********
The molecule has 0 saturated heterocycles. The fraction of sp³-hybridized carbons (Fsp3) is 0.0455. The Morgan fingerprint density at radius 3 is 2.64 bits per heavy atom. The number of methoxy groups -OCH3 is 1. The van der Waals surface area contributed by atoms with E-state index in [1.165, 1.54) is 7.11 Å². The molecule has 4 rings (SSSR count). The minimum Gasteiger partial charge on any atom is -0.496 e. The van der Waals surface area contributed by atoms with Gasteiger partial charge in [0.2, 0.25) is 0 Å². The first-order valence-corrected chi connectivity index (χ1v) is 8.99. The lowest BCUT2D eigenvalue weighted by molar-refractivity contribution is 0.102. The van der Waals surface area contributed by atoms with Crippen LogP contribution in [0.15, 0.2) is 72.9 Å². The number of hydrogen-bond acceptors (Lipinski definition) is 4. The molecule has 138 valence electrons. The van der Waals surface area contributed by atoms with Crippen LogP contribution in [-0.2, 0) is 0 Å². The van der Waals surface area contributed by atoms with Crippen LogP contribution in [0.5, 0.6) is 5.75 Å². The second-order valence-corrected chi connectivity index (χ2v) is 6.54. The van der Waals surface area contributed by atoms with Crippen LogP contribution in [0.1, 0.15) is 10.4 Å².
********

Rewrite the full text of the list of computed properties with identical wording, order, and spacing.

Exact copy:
The molecule has 0 saturated heterocycles. The fraction of sp³-hybridized carbons (Fsp3) is 0.0455. The Morgan fingerprint density at radius 3 is 2.64 bits per heavy atom. The number of methoxy groups -OCH3 is 1. The van der Waals surface area contributed by atoms with E-state index in [1.165, 1.54) is 7.11 Å². The molecule has 4 rings (SSSR count). The minimum Gasteiger partial charge on any atom is -0.496 e. The van der Waals surface area contributed by atoms with Gasteiger partial charge in [0.2, 0.25) is 0 Å². The first-order valence-corrected chi connectivity index (χ1v) is 8.99. The lowest BCUT2D eigenvalue weighted by molar-refractivity contribution is 0.102. The van der Waals surface area contributed by atoms with Crippen LogP contribution in [0.15, 0.2) is 72.9 Å². The number of hydrogen-bond acceptors (Lipinski definition) is 4. The molecule has 138 valence electrons. The van der Waals surface area contributed by atoms with Crippen LogP contribution in [-0.2, 0) is 0 Å². The van der Waals surface area contributed by atoms with Crippen LogP contribution in [0.5, 0.6) is 5.75 Å². The second-order valence-corrected chi connectivity index (χ2v) is 6.54. The van der Waals surface area contributed by atoms with Crippen LogP contribution in [0.1, 0.15) is 10.4 Å².